I bet Dunne and Seymour feel like right nancies about now

Peter Dunne and David Seymour thought they’d help out Nick Smith with RMA reform.

Unfortunately for them he spat in their faces and preferred a solution that caves in to brownmail.

The Government and the Maori Party have struck a deal to back Resource Management Act reforms, despite a last-ditch bid from other parties to provide a better offer.

The announcement ensures the controversial Resource Legislation Amendment Bill, intended to speed up planning and consent laws, will pass into law after years of delays.

In a statement on Thursday, Maori Party co-leaders Marama Fox and Te Ururoa Flavell announced they had reached agreement to support the final stages of the legislation.

“We’ve worked hard on the outcomes to reach an agreement that we are satisfied with,” Flavell said.

Which is code for we bent Nick Smith over a table and rogered him until tears ran.

The Government and the Maori Party announced a deal last November to move ahead with the RMA reforms, after reaching agreement on changes to give Maori greater involvement in the consenting process.

However, the Maori Party subsequently raised concerns about section 360D of the bill, which could let the Government overrule local councils’ bans on genetically modified organisms, writing to Environment Minister Nick Smith with a “please explain”.

It is unclear what changes, if any, have been made to that section of the legislation.

News of a final deal comes after ACT and UnitedFuture made an attempt to hijack the negotiations with an alternative offer to support the RMA changes.

In an open letter to Prime Minister Bill English, UnitedFuture leader Peter Dunne and ACT leader David Seymour said they would support the legislation if changes were made to: provide greater recognition of property rights when considering consents; remove excessive ministerial powers; and strip out “iwi participation agreements” giving Maori greater say in decision making.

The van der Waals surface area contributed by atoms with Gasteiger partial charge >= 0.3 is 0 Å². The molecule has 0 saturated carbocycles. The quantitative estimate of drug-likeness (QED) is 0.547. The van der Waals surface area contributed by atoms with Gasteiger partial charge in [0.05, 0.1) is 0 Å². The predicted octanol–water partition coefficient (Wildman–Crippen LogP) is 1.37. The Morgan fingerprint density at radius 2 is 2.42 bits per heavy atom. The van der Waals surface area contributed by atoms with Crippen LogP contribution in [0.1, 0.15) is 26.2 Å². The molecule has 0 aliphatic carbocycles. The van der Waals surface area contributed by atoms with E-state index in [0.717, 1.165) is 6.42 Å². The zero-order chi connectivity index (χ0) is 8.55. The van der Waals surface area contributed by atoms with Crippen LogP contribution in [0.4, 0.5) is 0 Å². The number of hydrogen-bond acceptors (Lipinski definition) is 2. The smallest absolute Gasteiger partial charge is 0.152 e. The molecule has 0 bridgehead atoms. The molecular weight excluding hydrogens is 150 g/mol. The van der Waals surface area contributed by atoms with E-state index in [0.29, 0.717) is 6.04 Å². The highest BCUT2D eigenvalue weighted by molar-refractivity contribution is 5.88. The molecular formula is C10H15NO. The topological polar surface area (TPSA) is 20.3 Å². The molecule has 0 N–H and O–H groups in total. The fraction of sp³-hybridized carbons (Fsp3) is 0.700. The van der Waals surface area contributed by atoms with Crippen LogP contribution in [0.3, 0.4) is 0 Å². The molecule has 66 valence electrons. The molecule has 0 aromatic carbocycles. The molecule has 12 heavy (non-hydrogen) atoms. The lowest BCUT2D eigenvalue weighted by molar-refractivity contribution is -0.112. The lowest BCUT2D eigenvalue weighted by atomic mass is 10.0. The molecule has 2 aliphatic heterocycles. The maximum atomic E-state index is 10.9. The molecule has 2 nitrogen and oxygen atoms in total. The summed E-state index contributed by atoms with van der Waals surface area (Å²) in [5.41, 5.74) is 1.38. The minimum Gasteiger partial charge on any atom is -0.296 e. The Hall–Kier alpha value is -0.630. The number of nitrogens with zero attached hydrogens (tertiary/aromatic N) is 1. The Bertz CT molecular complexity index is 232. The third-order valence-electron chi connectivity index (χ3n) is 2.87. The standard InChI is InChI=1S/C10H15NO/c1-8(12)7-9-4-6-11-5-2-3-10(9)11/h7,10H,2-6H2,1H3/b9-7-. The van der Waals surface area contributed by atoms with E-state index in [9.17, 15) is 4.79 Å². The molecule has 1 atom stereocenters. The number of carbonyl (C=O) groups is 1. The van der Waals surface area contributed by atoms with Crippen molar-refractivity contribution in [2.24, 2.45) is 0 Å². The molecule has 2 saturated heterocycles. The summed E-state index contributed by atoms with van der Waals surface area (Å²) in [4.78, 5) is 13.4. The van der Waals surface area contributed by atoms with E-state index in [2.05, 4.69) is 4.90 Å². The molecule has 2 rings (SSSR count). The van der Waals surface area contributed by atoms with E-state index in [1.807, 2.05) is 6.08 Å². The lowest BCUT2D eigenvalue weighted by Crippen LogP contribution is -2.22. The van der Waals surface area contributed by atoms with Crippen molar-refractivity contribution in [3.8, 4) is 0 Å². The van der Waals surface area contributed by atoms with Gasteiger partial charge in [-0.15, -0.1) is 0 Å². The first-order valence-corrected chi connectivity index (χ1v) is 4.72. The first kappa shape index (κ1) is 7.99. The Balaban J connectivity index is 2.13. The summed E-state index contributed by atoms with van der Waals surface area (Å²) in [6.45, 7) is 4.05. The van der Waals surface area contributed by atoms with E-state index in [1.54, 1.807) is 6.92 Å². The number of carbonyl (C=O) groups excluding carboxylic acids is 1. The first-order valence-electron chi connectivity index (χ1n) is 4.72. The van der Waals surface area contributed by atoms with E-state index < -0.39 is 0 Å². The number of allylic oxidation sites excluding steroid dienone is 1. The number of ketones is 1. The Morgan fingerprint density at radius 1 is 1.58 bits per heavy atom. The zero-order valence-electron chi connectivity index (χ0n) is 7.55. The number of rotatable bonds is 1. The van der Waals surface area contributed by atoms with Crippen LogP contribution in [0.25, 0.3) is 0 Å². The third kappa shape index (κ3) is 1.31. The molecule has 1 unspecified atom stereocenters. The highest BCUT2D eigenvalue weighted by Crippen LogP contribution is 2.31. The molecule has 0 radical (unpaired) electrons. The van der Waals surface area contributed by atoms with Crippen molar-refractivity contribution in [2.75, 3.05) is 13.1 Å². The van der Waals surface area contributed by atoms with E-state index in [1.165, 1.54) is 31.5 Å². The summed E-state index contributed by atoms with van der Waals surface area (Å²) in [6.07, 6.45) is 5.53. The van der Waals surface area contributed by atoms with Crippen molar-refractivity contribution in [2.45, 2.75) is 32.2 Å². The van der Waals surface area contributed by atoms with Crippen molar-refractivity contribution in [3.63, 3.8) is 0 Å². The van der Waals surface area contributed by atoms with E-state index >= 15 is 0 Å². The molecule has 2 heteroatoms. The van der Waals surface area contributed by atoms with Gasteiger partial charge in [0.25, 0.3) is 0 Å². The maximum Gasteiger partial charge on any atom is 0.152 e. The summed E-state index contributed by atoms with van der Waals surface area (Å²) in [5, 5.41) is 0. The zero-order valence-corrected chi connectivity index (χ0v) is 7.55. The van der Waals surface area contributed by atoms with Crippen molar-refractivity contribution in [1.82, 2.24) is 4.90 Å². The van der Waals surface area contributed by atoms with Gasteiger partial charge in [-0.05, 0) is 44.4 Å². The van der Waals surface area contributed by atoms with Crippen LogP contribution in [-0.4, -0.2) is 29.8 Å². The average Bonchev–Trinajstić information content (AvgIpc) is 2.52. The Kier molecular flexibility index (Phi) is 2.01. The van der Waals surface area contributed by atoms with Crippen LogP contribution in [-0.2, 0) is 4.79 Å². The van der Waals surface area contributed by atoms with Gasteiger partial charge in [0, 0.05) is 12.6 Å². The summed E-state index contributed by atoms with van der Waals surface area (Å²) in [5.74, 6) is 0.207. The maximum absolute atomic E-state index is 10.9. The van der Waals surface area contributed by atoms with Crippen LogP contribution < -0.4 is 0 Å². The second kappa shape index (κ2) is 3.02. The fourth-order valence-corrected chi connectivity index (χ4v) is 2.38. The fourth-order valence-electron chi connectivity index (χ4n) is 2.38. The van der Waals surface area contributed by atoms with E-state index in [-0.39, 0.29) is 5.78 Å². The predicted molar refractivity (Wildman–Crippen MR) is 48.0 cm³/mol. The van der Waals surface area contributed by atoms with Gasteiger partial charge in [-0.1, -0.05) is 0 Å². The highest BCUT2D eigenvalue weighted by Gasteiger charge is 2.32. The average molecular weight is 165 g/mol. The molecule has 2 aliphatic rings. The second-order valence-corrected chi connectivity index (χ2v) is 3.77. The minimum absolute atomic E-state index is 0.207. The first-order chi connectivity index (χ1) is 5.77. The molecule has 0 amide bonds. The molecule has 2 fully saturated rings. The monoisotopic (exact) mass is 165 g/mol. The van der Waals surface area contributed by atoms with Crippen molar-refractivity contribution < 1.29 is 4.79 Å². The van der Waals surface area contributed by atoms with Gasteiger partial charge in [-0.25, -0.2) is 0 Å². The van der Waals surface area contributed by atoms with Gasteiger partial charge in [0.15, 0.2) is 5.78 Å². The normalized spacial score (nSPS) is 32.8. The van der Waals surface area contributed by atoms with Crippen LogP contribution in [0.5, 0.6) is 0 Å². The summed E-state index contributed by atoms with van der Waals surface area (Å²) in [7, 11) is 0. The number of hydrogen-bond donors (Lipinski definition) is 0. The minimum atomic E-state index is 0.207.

Dunne said he and Seymour had made the same offer about a year ago, but wanted to repeat it as uncertainty over the RMA bill’s fate “has become even more rife”.

“There are a number of things in the act that everybody recognises needs to be changed, but that change process has been halted simply because of an obstinacy on the part of the Government…

“We’re trying to be constructive here, if they don’t accept the offer then fine, the status quo will prevail.”

Except those two tools got gazumped.

What this deal with the Maori party has ensured is a rather nasty third party campaign against Nick Smith. You heard it here first.

 

– Fairfax


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As much at home writing editorials as being the subject of them, Cam has won awards, including the Canon Media Award for his work on the Len Brown/Bevan Chuang story.  And when he’s not creating the news, he tends to be in it, with protagonists using the courts, media and social media to deliver financial as well as death threats.

They say that news is something that someone, somewhere, wants kept quiet.   Cam Slater doesn’t do quiet, and as a result he is a polarising, controversial but highly effective journalist that takes no prisoners.

He is fearless in his pursuit of a story.

Love him or loathe him.  But you can’t ignore him.

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